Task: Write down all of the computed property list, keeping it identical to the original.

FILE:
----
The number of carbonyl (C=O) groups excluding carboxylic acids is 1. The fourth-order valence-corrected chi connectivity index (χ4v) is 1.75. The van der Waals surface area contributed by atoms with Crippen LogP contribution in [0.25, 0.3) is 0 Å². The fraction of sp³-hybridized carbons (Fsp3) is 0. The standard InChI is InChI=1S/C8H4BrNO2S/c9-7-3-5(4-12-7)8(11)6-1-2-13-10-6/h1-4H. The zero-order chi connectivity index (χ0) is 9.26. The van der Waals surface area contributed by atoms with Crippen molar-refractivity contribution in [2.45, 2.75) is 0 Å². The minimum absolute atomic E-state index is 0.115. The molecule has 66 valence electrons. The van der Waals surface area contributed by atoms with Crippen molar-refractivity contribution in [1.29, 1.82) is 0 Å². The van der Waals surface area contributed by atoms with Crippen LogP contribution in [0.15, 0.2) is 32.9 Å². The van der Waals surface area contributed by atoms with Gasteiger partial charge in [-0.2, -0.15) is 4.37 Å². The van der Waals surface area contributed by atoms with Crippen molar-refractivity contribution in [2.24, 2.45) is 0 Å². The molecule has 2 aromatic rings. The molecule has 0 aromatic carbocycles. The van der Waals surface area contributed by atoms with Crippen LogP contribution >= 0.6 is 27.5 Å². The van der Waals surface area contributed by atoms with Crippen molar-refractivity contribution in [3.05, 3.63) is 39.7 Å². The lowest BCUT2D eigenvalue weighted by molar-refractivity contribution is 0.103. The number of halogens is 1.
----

The number of carbonyl (C=O) groups excluding carboxylic acids is 1. The fourth-order valence-corrected chi connectivity index (χ4v) is 1.75. The van der Waals surface area contributed by atoms with Crippen LogP contribution in [0.25, 0.3) is 0 Å². The fraction of sp³-hybridized carbons (Fsp3) is 0. The standard InChI is InChI=1S/C8H4BrNO2S/c9-7-3-5(4-12-7)8(11)6-1-2-13-10-6/h1-4H. The zero-order chi connectivity index (χ0) is 9.26. The van der Waals surface area contributed by atoms with Crippen molar-refractivity contribution in [2.45, 2.75) is 0 Å². The minimum absolute atomic E-state index is 0.115. The molecule has 66 valence electrons. The van der Waals surface area contributed by atoms with Crippen molar-refractivity contribution in [1.29, 1.82) is 0 Å². The van der Waals surface area contributed by atoms with Crippen LogP contribution in [0.15, 0.2) is 32.9 Å². The van der Waals surface area contributed by atoms with Gasteiger partial charge in [-0.2, -0.15) is 4.37 Å². The van der Waals surface area contributed by atoms with Crippen molar-refractivity contribution in [2.24, 2.45) is 0 Å². The molecule has 2 aromatic rings. The molecule has 0 aromatic carbocycles. The van der Waals surface area contributed by atoms with Crippen LogP contribution >= 0.6 is 27.5 Å². The van der Waals surface area contributed by atoms with Crippen molar-refractivity contribution in [3.05, 3.63) is 39.7 Å². The lowest BCUT2D eigenvalue weighted by molar-refractivity contribution is 0.103. The number of halogens is 1.